ME Handbook


To begin, it has been a project of mine for the last two years to compile useful information on lighting into an informal book for my College's next Head Lighting Tech. I call it the ME handbook (original and inspiring title I know) so far the handbook includes job descriptions for Electrians, ME, BO and etc, manufacturer specs on all the instruments in out theater, a few catalouges for ordering equiptment, and list of the books related to theater lighting and tech work in our College library (most of which has been purcahsed on my behest).

So my question that I am possing to the comunity is, What items would you include?

Again this handbook is being put together to aid the next and subsiquent Head electrians that will follow me, this way instead of spending four years searching for the answers high and low, and far and wide, there will be a centeralized data base for it.

Hopefully when I am done compiling the info, I can kinko's it and start spreading it around.

Let me know what you think...


Well-Known Member
id like a copy once you get it done


Some thoughts:
- Working with light plots - how to understand them and what not
- How to re-wire lights or atleast change plugs
- How to work with a lighting designer
- The theatre and its dimmers - so as to check the designer's work (i.e. knowing the capactiy and making sure no one tries to over-load the dimmers)
- Information on electricity to help have a thorough understanding of the medium they shall rely on so heavily.
- Specs on each type of light the theatre owns or rents.
- How to hang and focus lights (though hopefully they'd know this one and wouldn't need the info...)
- A basic run-through of the design aspect to atleast inform the ME of what the designer does
- Focusing and info on standard light plots.
- Info on where to buy things, typical stores used and such, and what to buy in certain cases like what kind of lamps you commonly use in your lights.
- Info on card-boards - what they are, why they're convenient, and how to make them (not that it's hard) Normally the ME makes card-boards but sometimes the designers will.
- Definitions of frequently used terms and slangs.
- How to draft or atleast basic information on the process
- Info on the lightboard so they know how to use it.

That's all I can think of at the moment. Over-all the ME should be able to answer any question the electricians have about what to do and how to do it, should be able to fix basic problems with the lights, and be able to put together a simple light plot if neccessary.


that's really cool! :)
I have one for our techs, but nothing quite that complicated...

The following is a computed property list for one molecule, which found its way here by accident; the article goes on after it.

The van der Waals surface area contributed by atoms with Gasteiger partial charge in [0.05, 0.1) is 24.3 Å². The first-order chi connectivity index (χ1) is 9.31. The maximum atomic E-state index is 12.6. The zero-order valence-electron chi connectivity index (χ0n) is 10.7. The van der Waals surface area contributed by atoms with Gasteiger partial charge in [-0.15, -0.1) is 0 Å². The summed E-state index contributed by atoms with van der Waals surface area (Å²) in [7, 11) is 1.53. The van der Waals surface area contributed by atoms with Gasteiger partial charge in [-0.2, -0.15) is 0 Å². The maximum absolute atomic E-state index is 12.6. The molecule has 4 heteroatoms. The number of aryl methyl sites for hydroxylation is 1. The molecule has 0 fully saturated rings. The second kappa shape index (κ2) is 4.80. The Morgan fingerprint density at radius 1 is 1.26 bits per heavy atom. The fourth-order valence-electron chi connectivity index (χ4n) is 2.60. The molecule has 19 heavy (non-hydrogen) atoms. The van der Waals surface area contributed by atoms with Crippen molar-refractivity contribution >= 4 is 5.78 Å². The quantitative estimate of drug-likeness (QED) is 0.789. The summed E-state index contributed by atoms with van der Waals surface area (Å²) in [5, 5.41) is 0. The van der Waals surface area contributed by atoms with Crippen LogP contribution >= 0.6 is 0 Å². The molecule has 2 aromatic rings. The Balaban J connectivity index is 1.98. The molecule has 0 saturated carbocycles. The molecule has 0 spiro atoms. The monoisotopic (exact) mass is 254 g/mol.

more just diagrams of how to switch everything on, troubleshooting for our Lighting and sound boards, testing guide for on our units and their uses, wiring diagrams, old lighting plans and ideas, useless information ... that sort of thing..
I'd be really interested to see what you're doing too. :)


Active Member
Premium Member
Traylen totally beat me to mentioning cardboards, but those are a big "I wish I'd learned about those sooner!" type thing.

Also, if you go to John McKernon's website, he has a killer article on doing shop orders. It's slightly skewed towards a designer doing it rather than an ME, but it's pretty much the same no matter who does it, other than that certain decisions lie in the hands of the designer whether he does the order or the ME does. Even as a sound designer, I took a lot of what I learned from John's suggestions and adapted it when I started writing up bid specs (really another term for the same paperwork, for all intents and purposes) for my sound designs that went out for rental bids.



How many cuts of color you can get from a sheet of gel for the lights you have.
What size gobos your lights use.

things I would add.


Active Member
While I really can't provide much as to what to include, you should think about what will happen to this in the long-term:

Include the location of the as-built electrical drawings (and HVAC drawings since their electrical may be separate) at "Building Services/Engineering" or whoever is in charge of such things. If you include copies of the actual drawings, parts may be out of date in several years, unless some one has the initiative to replace the drawings. (You probably have a better handle on how things are changed and recorded.)

Consider putting the date on every page. If something changes in the future, then people have a good chance of knowing if they have the most current version if they find more than one copy. You should have some instruction about how to revise it – note revision date on cover, write the revision date on the page, etc.

If you really want improve the updating and tracking, include a page in the front to note revisions and dates.

If your manual will be updated regularly, then you may not want to make too many copies of it, because someone will have to update all the copies, or worse, they won't update the other copies. Make a note in the manual as to who has the copies that must be updated and where these copies are located. Ideally, the copies can be kept in an office and always returned to it. (At the least, designate one copy as a Master Copy that gets updated in any case.)

Consider a 3-ring binder to make it easier to update and to copy (but also easier to lose. Or 3-hole punch everything, but use screw-post binding or steel-band binding to hold it together, but still allows for taking it apart, copying and or replacing pages.

Avoid using color – it’s a pain to copy later.

Not withstanding updates, scan it into pdf.


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